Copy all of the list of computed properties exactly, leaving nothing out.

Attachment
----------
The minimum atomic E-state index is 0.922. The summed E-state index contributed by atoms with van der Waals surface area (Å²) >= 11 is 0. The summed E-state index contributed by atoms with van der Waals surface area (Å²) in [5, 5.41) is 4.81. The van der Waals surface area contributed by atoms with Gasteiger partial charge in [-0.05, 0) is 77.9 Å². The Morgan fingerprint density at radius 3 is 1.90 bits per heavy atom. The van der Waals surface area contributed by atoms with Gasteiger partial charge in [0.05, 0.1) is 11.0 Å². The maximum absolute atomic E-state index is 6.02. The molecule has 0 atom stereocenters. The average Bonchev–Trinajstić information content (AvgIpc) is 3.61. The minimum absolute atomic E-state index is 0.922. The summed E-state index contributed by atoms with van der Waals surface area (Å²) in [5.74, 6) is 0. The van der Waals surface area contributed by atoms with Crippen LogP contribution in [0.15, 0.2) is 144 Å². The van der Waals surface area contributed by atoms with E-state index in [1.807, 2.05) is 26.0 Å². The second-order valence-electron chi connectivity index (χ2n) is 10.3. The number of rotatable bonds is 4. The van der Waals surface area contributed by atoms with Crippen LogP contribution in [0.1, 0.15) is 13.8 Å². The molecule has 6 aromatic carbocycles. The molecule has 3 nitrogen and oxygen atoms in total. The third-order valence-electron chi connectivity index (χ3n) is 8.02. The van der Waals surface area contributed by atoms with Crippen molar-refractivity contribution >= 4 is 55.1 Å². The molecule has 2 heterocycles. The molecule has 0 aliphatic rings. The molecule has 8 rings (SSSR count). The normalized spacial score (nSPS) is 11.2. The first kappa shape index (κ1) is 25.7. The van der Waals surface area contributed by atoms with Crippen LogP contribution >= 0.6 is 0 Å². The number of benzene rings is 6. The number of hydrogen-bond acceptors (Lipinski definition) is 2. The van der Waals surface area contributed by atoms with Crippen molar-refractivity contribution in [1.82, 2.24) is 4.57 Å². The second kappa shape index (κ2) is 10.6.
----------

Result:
The minimum atomic E-state index is 0.922. The summed E-state index contributed by atoms with van der Waals surface area (Å²) >= 11 is 0. The summed E-state index contributed by atoms with van der Waals surface area (Å²) in [5, 5.41) is 4.81. The van der Waals surface area contributed by atoms with Gasteiger partial charge in [-0.05, 0) is 77.9 Å². The Morgan fingerprint density at radius 3 is 1.90 bits per heavy atom. The van der Waals surface area contributed by atoms with Gasteiger partial charge in [0.05, 0.1) is 11.0 Å². The maximum absolute atomic E-state index is 6.02. The molecule has 0 atom stereocenters. The average Bonchev–Trinajstić information content (AvgIpc) is 3.61. The minimum absolute atomic E-state index is 0.922. The summed E-state index contributed by atoms with van der Waals surface area (Å²) in [5.74, 6) is 0. The van der Waals surface area contributed by atoms with Crippen LogP contribution in [0.15, 0.2) is 144 Å². The van der Waals surface area contributed by atoms with E-state index in [1.807, 2.05) is 26.0 Å². The second-order valence-electron chi connectivity index (χ2n) is 10.3. The number of rotatable bonds is 4. The van der Waals surface area contributed by atoms with Crippen LogP contribution in [0.1, 0.15) is 13.8 Å². The molecule has 6 aromatic carbocycles. The molecule has 3 nitrogen and oxygen atoms in total. The third-order valence-electron chi connectivity index (χ3n) is 8.02. The van der Waals surface area contributed by atoms with Crippen molar-refractivity contribution >= 4 is 55.1 Å². The molecule has 2 heterocycles. The molecule has 0 aliphatic rings. The molecule has 8 rings (SSSR count). The normalized spacial score (nSPS) is 11.2. The first kappa shape index (κ1) is 25.7. The van der Waals surface area contributed by atoms with Crippen LogP contribution >= 0.6 is 0 Å². The number of benzene rings is 6. The number of hydrogen-bond acceptors (Lipinski definition) is 2. The van der Waals surface area contributed by atoms with Crippen molar-refractivity contribution in [1.82, 2.24) is 4.57 Å². The second kappa shape index (κ2) is 10.6.